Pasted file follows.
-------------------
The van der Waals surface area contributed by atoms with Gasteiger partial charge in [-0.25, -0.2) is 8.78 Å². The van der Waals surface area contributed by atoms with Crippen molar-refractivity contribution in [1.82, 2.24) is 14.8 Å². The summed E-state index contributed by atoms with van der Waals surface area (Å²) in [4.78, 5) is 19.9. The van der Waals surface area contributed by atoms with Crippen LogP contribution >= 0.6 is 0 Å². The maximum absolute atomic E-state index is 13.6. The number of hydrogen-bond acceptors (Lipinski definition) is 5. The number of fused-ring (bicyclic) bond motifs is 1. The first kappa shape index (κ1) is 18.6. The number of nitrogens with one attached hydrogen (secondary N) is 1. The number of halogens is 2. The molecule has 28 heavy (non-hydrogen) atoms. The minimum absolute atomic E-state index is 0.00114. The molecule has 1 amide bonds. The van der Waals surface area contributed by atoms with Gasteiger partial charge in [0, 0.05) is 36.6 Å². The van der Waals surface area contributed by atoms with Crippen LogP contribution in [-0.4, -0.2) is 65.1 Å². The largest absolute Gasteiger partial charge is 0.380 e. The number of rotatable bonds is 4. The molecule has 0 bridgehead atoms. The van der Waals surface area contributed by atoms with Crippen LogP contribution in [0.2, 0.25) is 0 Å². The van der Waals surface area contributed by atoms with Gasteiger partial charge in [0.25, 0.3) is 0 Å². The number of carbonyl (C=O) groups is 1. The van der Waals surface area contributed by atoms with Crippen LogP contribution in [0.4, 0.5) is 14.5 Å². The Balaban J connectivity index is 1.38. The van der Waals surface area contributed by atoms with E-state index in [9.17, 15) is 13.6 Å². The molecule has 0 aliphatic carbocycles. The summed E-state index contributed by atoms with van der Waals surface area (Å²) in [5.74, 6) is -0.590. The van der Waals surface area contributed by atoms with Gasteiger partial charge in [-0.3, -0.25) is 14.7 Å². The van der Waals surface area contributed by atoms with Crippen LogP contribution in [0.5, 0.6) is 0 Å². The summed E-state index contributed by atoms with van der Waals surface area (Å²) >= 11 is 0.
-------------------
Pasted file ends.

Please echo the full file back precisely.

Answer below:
The van der Waals surface area contributed by atoms with Gasteiger partial charge in [-0.25, -0.2) is 8.78 Å². The van der Waals surface area contributed by atoms with Crippen molar-refractivity contribution in [1.82, 2.24) is 14.8 Å². The summed E-state index contributed by atoms with van der Waals surface area (Å²) in [4.78, 5) is 19.9. The van der Waals surface area contributed by atoms with Crippen LogP contribution >= 0.6 is 0 Å². The maximum absolute atomic E-state index is 13.6. The number of hydrogen-bond acceptors (Lipinski definition) is 5. The number of fused-ring (bicyclic) bond motifs is 1. The first kappa shape index (κ1) is 18.6. The number of nitrogens with one attached hydrogen (secondary N) is 1. The number of halogens is 2. The molecule has 28 heavy (non-hydrogen) atoms. The minimum absolute atomic E-state index is 0.00114. The molecule has 1 amide bonds. The van der Waals surface area contributed by atoms with Gasteiger partial charge in [0, 0.05) is 36.6 Å². The van der Waals surface area contributed by atoms with Crippen LogP contribution in [-0.4, -0.2) is 65.1 Å². The largest absolute Gasteiger partial charge is 0.380 e. The number of rotatable bonds is 4. The molecule has 0 bridgehead atoms. The van der Waals surface area contributed by atoms with Crippen LogP contribution in [0.2, 0.25) is 0 Å². The van der Waals surface area contributed by atoms with Gasteiger partial charge in [0.25, 0.3) is 0 Å². The number of carbonyl (C=O) groups is 1. The van der Waals surface area contributed by atoms with Crippen LogP contribution in [0.4, 0.5) is 14.5 Å². The Balaban J connectivity index is 1.38. The van der Waals surface area contributed by atoms with E-state index in [9.17, 15) is 13.6 Å². The molecule has 0 aliphatic carbocycles. The summed E-state index contributed by atoms with van der Waals surface area (Å²) in [5.74, 6) is -0.590. The van der Waals surface area contributed by atoms with Gasteiger partial charge in [-0.3, -0.25) is 14.7 Å². The van der Waals surface area contributed by atoms with Crippen LogP contribution in [0.5, 0.6) is 0 Å². The summed E-state index contributed by atoms with van der Waals surface area (Å²) >= 11 is 0.